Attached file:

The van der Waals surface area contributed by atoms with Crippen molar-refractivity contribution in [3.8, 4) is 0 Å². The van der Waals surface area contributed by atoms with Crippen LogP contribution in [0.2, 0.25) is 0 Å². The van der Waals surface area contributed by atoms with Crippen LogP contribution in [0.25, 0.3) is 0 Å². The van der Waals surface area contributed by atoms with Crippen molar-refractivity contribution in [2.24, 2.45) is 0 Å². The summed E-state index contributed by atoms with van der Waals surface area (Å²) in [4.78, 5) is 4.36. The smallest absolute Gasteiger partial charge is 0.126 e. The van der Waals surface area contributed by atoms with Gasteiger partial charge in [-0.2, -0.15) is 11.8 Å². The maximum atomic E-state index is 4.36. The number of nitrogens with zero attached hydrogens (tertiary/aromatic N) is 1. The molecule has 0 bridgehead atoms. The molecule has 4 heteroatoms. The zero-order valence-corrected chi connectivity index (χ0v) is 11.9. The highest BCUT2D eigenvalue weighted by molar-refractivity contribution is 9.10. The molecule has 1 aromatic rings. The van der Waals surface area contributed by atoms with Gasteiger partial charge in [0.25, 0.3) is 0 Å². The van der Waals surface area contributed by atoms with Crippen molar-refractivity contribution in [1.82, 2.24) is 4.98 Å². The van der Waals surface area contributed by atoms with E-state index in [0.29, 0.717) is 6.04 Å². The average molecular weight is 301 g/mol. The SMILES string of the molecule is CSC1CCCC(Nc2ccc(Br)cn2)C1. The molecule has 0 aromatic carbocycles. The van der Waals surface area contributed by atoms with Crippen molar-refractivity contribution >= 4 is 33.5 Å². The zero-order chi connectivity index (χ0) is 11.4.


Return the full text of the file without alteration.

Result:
The van der Waals surface area contributed by atoms with Crippen molar-refractivity contribution in [3.8, 4) is 0 Å². The van der Waals surface area contributed by atoms with Crippen LogP contribution in [0.2, 0.25) is 0 Å². The van der Waals surface area contributed by atoms with Crippen LogP contribution in [0.25, 0.3) is 0 Å². The van der Waals surface area contributed by atoms with Crippen molar-refractivity contribution in [2.24, 2.45) is 0 Å². The summed E-state index contributed by atoms with van der Waals surface area (Å²) in [4.78, 5) is 4.36. The smallest absolute Gasteiger partial charge is 0.126 e. The van der Waals surface area contributed by atoms with Gasteiger partial charge in [-0.2, -0.15) is 11.8 Å². The maximum atomic E-state index is 4.36. The number of nitrogens with zero attached hydrogens (tertiary/aromatic N) is 1. The molecule has 0 bridgehead atoms. The molecule has 4 heteroatoms. The zero-order valence-corrected chi connectivity index (χ0v) is 11.9. The highest BCUT2D eigenvalue weighted by molar-refractivity contribution is 9.10. The molecule has 1 aromatic rings. The van der Waals surface area contributed by atoms with Gasteiger partial charge in [0.25, 0.3) is 0 Å². The van der Waals surface area contributed by atoms with Crippen molar-refractivity contribution in [1.82, 2.24) is 4.98 Å². The van der Waals surface area contributed by atoms with E-state index in [0.29, 0.717) is 6.04 Å². The average molecular weight is 301 g/mol. The SMILES string of the molecule is CSC1CCCC(Nc2ccc(Br)cn2)C1. The molecule has 0 aromatic carbocycles. The van der Waals surface area contributed by atoms with Crippen molar-refractivity contribution >= 4 is 33.5 Å². The zero-order chi connectivity index (χ0) is 11.4.